Health Advice

Health Advice

  • Gender

    Being female and having breasts is the highest risk factor. However, 1% of breast cancer occurs in males.

  • Age

    A woman’s risk of getting breast cancer increases with age. As women get older, it becomes more likely that abnormal changes will take place in their cells. Breast cancer is more common in women aged 40 and above. However, women as young as in their early twenties have been diagnosed with breast cancer in Singapore.

  • Family History

    If your mother, sister or daughter has or had breast cancer, you are at higher risk for developing it yourself. Family history of breast cancer can be due to factors such as lifestyle or associated with specific genetic mutations. So far, researchers have found two genes – BRCA1 and BRCA2 – that, if defective, can increase susceptibility for the disease.

  • Hormones

    If you begin to menstruate early (before 12), menopause late (after age 55), have your first child after age 30 or have no children at all, you are at higher risk of developing breast cancer. These factors are believed to be linked to the female hormone oestrogen. Breast cancer has also been associated with the prolonged use (5 years or more) of oestrogen replacement therapy after menopause.

  • Diet

    Several studies have suggested that eating a diet high in fat may increase the risk of breast cancer; while others have not found this to be so. However, it is still best to limit fat intake as a high-fat diet can result in other cancers and heart disease. In addition, chemicals called phytoestrogens (plant hormones), found in a variety of vegetables and soya, may protect against developing breast cancer as well as slow down its growth.

  • Lack of Physical Activity

    Exercise may lower breast cancer risk by delaying the onset of menstruation, reducing the frequency of regular periods and helping to maintain a healthy weight. Each of these can help decrease the total amount of oestrogen a woman is exposed to in her lifetime. Low to moderate levels of physical activity may enhance the immune system's ability to kill cancer cells or slow their growth rate.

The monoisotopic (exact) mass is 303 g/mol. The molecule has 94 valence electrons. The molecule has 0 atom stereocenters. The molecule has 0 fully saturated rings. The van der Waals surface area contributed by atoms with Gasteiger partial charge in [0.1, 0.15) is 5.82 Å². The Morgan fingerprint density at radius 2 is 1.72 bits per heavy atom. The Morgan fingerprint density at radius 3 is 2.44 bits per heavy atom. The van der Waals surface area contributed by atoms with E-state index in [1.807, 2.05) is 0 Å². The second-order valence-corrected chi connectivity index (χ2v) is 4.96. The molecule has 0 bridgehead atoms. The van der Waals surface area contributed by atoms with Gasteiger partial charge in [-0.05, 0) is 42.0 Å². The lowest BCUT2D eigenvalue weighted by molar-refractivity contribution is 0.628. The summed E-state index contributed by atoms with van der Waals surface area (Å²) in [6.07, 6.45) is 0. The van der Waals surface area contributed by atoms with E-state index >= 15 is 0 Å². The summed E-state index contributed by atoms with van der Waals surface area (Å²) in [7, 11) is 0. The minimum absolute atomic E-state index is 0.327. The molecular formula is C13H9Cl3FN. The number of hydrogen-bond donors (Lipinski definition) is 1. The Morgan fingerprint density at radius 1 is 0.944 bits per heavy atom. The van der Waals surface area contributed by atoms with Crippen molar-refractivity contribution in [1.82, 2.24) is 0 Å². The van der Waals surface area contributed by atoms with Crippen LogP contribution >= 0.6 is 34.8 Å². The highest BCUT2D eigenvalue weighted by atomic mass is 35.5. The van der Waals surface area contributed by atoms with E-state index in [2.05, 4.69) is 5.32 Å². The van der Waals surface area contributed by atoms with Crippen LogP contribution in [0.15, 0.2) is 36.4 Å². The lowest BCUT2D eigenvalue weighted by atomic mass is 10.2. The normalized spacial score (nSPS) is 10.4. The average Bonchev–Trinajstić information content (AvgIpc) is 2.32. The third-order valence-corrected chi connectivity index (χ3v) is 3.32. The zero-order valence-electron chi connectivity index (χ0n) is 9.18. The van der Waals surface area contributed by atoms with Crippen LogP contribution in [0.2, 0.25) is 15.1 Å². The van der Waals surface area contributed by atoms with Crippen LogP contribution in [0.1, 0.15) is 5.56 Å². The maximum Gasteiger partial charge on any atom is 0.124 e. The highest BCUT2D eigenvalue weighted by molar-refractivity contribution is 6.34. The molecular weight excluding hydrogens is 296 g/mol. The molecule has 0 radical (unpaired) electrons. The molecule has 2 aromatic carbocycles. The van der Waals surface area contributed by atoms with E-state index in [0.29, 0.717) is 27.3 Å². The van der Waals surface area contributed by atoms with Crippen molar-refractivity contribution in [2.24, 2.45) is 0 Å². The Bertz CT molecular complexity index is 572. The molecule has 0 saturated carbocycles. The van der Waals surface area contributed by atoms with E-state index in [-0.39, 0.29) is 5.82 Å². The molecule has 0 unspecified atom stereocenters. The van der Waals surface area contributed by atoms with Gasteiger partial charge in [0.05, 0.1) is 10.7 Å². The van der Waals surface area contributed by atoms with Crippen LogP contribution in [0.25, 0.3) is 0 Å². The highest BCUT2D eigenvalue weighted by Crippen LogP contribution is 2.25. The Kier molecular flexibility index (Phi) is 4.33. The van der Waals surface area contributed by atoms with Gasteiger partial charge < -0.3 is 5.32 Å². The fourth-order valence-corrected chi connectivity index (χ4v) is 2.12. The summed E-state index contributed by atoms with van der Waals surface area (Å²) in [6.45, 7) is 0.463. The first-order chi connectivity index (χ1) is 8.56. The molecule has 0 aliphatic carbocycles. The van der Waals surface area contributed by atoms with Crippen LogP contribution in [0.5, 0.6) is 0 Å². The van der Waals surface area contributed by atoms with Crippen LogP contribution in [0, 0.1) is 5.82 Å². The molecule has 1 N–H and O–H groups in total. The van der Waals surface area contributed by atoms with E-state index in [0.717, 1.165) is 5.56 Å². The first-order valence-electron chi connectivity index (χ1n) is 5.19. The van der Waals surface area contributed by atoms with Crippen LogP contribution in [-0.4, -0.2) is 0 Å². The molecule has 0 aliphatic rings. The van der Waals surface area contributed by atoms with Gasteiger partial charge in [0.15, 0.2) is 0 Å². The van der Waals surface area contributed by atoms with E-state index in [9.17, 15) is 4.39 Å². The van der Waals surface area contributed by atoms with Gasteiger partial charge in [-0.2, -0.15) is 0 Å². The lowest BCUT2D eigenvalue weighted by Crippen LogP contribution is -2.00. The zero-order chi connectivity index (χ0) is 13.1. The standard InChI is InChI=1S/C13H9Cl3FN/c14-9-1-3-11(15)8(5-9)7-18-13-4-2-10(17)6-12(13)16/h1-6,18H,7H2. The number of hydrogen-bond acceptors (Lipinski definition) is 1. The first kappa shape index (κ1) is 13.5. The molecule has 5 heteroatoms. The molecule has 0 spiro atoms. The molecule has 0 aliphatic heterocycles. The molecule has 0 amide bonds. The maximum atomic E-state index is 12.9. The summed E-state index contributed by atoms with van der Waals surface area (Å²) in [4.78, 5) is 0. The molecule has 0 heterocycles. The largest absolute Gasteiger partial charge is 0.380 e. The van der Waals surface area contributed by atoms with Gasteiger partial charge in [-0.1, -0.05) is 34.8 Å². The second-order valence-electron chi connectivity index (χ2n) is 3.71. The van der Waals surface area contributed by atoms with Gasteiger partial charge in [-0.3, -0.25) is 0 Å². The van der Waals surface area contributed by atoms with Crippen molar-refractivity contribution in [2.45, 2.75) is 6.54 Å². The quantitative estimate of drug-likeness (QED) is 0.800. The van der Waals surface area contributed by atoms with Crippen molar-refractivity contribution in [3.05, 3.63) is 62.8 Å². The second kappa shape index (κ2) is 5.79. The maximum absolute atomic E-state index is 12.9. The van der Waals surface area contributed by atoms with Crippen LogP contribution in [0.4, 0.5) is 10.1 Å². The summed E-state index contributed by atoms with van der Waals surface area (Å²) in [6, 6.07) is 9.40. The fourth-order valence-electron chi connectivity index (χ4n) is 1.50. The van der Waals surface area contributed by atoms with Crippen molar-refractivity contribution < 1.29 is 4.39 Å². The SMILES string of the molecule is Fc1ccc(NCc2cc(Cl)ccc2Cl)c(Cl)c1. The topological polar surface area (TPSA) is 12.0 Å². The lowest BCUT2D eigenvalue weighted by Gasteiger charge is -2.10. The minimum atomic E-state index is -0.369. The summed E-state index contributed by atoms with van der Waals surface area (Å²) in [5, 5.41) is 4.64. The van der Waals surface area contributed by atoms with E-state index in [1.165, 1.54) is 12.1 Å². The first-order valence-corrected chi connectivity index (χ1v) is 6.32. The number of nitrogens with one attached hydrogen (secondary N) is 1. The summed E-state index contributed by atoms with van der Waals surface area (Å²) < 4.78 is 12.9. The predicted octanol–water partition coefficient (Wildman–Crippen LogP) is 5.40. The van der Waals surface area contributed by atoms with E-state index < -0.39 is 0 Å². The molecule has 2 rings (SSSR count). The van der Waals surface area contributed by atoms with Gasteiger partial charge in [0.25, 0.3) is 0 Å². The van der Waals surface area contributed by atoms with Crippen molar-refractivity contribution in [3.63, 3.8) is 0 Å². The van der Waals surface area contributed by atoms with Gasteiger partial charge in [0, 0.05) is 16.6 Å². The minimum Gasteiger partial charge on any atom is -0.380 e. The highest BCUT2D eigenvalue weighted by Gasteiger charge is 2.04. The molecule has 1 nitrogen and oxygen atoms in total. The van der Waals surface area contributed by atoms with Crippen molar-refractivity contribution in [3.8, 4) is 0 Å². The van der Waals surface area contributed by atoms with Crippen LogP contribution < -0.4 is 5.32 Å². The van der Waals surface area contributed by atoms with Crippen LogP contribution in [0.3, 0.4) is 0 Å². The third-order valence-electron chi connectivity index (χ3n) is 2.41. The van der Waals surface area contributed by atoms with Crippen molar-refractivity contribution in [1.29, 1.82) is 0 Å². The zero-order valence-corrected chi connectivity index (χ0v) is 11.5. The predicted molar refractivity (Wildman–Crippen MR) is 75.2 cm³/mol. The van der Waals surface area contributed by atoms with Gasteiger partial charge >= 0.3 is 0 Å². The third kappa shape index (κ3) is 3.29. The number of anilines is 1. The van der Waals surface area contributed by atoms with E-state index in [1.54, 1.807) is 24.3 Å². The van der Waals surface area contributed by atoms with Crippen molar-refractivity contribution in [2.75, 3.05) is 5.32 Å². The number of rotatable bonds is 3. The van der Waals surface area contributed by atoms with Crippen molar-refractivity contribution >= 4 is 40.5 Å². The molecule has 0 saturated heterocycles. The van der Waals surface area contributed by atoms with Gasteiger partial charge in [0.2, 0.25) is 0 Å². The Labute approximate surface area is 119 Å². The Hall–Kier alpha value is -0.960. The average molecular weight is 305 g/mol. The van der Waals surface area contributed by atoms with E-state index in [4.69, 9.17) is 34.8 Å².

• Alcohol

    Several studies link alcohol intake on a regular basis with an increased risk of breast cancer. Alcohol may increase risk by altering the way a woman’s body metabolises oestrogen. This may cause blood oestrogen levels to rise, which may in turn increase the risk of breast cancer.

  • Previous History of Breast Cancer and Benign Breast Disease

    Women who have had breast cancer or benign breast disease such as hyperplasia have a higher risk of getting breast cancer. Four in five women diagnosed with breast cancer have no known risk factors. So it is important to know how to protect yourself and reduce your risk of getting the disease.

Protect Yourself Against Breast Cancer

  1. Practice a healthy lifestyle.
    • Be physically active. Exercise 3 – 5 times a week for at least 30 minutes each time
    • Maintain a healthy weight.
    • Eat a diet that is rich in fruits, vegetables and whole grains and low in fats with an emphasis on good fats (monounsaturated and polyunsaturated fats) over bad fats (saturated and trans fats).
    • Limit alcohol intake to less than one alcoholic drink a day.
    • Breastfeed children instead of formula feeding them (if possible).
  2. Be aware of breast cancer and its symptoms.
  3. Screen yourself for breast cancer regularly.

Early detection offers more treatment options and a better chance of survival and recovery. Take charge of your own breast health and detect changes in your breast through:

  • Breast Self Examination
  • Clinical Breast Examination (by a healthcare professional)
  • Mammography

Never be afraid to examine your breasts or to have them examined. Finding out that you do not have breast cancer is more important than the time and effort required for an examination, or any discomfort you may feel.